Island – can’t you just insist that TPSA connect you? Or try Netia perhaps? I heard they were good in Krakow. Alternatively, these cards you shove in your laptop are good, better than what you have for sure. That’s either Era Blue Connect or the i Plus version. I heard i Plus was better of those two. Might cost a little more but will be pretty reliable until you get a proper phone connection.

  4. MaterialGirl says:

    Today evening I’m setting out on Christmas.
    Whole fortnight free!

    So, first of all I would like to thank you

    Michael Farris

    who only 1 support my idea.
    He was so vulgar as possible.

    Jamie I ador your malices directed to me more or less knowlingly.
    Hope you will fin true love (I agree with 1 of the girls, some had hurt you).

    Girls be so clever and wise as you are.

    For those who have to small TV screens, cars or parts of organism
    I wish: “have the biggest in your neighbourhood”.

    For all of us: “everyday do something good”.

    Lovely Zosia – grow up wisely.
    To cat Nelson I wish to find its Emma.

    Next, we will be together dancing cancan in “Moulin Rouge”. I as “Lady Marmelade”. ;)

  5. My wife and I pay a boatload to UPC but our connection is stable – though we do occasionally have an outage, I would say once every few months for an hour or less – and fast. Our downloads peak around 850 – 1100 KB/sec, though it really has to be from a fairly local source. Uploads are much slower and I don’t think I’ve seen them go above 150 KB/sec.

    Our IP addresses are public but dynamically assigned, though they only have changed two or three times in the last year. I don’t need to VNC or otherwise remotely access my laptop but it is nice to at least have that possibility open.

  6. scatts says:

    Material Girl – have yourself a fantastic Christmas and we hope to see you back (in whatever disguise) in 2009!!

  7. guest says:

    It is too early for christmas wishes. Do not hurry !

  8. Bob says:

    Scatts – with 2mb flying through your apartment you are hopefully wearing tin hats or at least sunglasses! We have neostrada and it has been like the movie the “Agony and the Ecstasy” When there is a problem it is excruciating to have it repaired, it is like the Polish version of the Three Stooges dealing with TPSA. When it works, which very fortunately is the vast majority of the time, we have a good quality 1mb download service (upload is about 256 or so which is fine for our needs)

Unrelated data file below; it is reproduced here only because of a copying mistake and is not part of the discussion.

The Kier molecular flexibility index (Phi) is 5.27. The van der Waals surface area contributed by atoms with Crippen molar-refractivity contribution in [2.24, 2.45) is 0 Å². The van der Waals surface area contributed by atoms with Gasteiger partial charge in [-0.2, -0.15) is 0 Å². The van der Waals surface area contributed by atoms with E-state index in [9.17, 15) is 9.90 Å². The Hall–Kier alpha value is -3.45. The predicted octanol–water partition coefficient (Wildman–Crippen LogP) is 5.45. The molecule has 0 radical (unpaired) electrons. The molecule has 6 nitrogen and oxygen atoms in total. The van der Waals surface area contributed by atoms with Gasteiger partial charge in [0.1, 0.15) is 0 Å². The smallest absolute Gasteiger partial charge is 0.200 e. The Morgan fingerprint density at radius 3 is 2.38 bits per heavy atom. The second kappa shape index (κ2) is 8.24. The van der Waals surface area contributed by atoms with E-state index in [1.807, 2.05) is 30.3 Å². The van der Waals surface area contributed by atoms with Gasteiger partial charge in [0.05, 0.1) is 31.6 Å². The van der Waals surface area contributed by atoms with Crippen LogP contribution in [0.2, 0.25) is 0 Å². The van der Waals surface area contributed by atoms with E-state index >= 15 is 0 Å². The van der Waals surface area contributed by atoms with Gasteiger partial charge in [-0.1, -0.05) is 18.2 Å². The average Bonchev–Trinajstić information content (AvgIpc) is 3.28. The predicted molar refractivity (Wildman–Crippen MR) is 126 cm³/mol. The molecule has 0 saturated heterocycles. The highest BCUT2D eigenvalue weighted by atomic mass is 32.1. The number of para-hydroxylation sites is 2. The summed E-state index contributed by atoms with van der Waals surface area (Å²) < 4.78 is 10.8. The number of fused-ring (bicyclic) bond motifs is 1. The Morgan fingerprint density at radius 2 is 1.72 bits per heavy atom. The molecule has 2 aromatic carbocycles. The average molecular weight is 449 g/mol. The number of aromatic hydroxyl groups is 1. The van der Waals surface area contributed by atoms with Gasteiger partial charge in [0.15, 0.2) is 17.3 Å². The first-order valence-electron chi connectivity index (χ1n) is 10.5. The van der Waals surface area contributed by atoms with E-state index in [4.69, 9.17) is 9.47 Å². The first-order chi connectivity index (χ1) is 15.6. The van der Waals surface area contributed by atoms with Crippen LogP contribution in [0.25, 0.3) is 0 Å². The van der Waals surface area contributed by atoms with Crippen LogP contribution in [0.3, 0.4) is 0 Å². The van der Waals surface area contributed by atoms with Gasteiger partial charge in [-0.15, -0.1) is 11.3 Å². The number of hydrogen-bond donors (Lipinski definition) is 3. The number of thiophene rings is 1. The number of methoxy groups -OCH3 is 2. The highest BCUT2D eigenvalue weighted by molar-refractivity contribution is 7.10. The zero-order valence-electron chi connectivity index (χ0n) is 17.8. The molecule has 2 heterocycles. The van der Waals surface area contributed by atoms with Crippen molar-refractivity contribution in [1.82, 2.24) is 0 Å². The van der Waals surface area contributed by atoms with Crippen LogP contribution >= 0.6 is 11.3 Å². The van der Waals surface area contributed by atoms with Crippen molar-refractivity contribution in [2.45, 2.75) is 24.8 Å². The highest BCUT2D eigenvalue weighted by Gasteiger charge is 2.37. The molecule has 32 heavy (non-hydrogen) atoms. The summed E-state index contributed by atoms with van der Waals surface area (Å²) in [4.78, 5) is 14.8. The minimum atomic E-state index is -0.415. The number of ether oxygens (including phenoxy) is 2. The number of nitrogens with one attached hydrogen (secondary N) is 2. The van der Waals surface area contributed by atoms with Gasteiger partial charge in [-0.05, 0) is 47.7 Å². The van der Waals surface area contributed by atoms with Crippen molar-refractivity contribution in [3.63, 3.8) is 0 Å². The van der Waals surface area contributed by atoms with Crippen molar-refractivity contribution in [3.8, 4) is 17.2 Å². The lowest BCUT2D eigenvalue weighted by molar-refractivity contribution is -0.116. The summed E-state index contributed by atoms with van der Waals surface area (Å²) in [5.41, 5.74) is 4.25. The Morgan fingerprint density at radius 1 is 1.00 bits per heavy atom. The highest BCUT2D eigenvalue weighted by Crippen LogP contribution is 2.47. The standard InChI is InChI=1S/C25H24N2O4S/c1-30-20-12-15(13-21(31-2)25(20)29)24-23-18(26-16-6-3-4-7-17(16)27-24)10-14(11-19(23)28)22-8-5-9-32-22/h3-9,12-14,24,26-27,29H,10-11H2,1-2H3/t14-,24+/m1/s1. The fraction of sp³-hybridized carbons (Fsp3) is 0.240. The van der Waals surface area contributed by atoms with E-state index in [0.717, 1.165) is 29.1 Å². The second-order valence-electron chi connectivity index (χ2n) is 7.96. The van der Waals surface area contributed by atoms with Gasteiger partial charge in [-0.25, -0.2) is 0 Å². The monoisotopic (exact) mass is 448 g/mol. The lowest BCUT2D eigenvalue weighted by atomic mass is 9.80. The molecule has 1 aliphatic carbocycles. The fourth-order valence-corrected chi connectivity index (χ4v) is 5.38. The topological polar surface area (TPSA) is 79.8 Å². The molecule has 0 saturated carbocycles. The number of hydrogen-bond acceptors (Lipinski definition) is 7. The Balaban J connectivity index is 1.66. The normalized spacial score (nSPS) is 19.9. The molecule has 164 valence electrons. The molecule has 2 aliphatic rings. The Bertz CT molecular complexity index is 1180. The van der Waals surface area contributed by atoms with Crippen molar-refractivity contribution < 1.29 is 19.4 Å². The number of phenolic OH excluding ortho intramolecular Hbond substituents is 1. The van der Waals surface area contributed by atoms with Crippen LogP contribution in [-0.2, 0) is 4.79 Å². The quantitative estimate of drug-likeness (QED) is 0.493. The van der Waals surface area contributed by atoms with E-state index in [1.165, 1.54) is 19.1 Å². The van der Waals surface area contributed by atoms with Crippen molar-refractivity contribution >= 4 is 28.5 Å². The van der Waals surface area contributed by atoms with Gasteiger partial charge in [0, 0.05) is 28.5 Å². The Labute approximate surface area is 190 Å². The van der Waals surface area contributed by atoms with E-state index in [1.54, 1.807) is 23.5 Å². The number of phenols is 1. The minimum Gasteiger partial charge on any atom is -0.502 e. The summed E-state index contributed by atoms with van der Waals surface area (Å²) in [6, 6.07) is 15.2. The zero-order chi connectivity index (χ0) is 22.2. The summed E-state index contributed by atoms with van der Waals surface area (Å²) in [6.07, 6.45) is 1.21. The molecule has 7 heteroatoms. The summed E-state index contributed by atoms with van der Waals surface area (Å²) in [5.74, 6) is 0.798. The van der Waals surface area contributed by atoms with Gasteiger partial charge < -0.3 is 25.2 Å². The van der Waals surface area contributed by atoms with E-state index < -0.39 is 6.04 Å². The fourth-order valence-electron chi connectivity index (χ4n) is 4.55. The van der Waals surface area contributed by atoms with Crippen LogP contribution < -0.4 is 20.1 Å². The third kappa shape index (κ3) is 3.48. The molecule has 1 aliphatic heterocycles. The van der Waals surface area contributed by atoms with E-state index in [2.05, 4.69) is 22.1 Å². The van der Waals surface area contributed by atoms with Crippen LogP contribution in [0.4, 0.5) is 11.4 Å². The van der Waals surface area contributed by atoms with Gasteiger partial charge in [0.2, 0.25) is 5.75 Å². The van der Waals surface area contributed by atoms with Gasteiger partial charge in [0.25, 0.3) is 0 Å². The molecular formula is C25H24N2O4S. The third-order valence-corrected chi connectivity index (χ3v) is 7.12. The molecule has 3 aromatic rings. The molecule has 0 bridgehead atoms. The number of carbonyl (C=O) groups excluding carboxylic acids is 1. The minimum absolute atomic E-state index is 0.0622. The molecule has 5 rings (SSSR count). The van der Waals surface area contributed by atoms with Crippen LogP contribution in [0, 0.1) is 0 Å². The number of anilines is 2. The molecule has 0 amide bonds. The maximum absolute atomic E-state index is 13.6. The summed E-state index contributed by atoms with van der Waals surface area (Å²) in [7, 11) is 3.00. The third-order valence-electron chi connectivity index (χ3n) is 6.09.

We had major hoops to jump through to get it installed as we were at the fare end of the amplifier cascade from the local switching office therefore the signal strength was poor. After a significant amount of cajoling, arm twisting, being nice and being threatening I got what I wanted. (anybody who wants in on some of the secrets just post your interest and an email addy and I’ll contact you and give you some tips on how to successfully deal with TPSA)

  9. Margot says:

    That’s interesting… My mom has UPC cable connection in Poland, I have one in Ireland. She pays quite a lot, but her DSL line is very stable and she gets really the speed she’s paying for.
    I have UPC in Dublin and not only we’re paying a lot, but also it’s so slow during weekends that it’s impossible to watch youtube without pausing and loading video first (which also takes a while).
    What’s more, the UPC line I’ve got is the best one can get in Dublin anyway. Eircom and BT are even worse than UPC. Seriously, man, ISP market in Poland is really better than one may think. Now, living in Ireland, I started appreciating it.

  10. mikh uk says:

    Do not moan mate – just CHANGE your provider :-)
    (I’ve seen here a polish influence ,seriously…)

    In glorious and famous polish capital cite ;-))) you can use 3G speed mobile broadband – a piece of cake !

    BTW – Do YOU apply for a telephone line from BT… ehmmm… TP :-))) ?
    Try it :-)


  11. DC says:


    Your friend’s Vista misery is yet another argument for Mac. Seemingly unsolvable problems that end up taking countless hours to fix are far far less common with Mac. It just works.

  12. island1 says:

    Lots of good advice here, though most of it ignores the fact that I don’t have a phone line (except Scatts).

    MaterialGirl, who was that mysterious woman?

    mikh uk: But I LIKE moaning :)

    jacek_placek: Yes it is that bad.

  13. cracovianka says:

    could you not get GHNet in Krakow to set you up with a connection? their customer service is a a bit too laid back for my liking but they’re pretty good. And, at least in my building, you don’t need a phone line.

  14. guest says:

    Bristol bus driver hands in £3,000

    Friday, December 19, 2008, 07:00